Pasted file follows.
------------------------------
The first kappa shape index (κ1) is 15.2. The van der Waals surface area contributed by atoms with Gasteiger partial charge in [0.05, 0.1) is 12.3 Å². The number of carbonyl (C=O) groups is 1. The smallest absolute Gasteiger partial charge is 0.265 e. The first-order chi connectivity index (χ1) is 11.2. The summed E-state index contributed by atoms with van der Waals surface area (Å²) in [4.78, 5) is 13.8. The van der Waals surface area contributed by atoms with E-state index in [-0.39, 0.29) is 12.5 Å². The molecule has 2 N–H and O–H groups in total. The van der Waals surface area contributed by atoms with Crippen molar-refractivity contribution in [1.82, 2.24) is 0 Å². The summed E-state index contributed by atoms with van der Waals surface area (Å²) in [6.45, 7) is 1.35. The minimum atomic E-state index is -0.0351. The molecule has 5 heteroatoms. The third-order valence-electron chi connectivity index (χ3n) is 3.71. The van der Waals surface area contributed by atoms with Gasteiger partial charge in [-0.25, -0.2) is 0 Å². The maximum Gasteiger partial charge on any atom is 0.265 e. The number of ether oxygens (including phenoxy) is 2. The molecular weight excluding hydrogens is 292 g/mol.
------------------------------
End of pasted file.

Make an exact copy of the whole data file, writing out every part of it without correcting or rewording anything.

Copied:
The first kappa shape index (κ1) is 15.2. The van der Waals surface area contributed by atoms with Gasteiger partial charge in [0.05, 0.1) is 12.3 Å². The number of carbonyl (C=O) groups is 1. The smallest absolute Gasteiger partial charge is 0.265 e. The first-order chi connectivity index (χ1) is 11.2. The summed E-state index contributed by atoms with van der Waals surface area (Å²) in [4.78, 5) is 13.8. The van der Waals surface area contributed by atoms with E-state index in [-0.39, 0.29) is 12.5 Å². The molecule has 2 N–H and O–H groups in total. The van der Waals surface area contributed by atoms with Crippen molar-refractivity contribution in [1.82, 2.24) is 0 Å². The summed E-state index contributed by atoms with van der Waals surface area (Å²) in [6.45, 7) is 1.35. The minimum atomic E-state index is -0.0351. The molecule has 5 heteroatoms. The third-order valence-electron chi connectivity index (χ3n) is 3.71. The van der Waals surface area contributed by atoms with Gasteiger partial charge in [-0.25, -0.2) is 0 Å². The maximum Gasteiger partial charge on any atom is 0.265 e. The number of ether oxygens (including phenoxy) is 2. The molecular weight excluding hydrogens is 292 g/mol.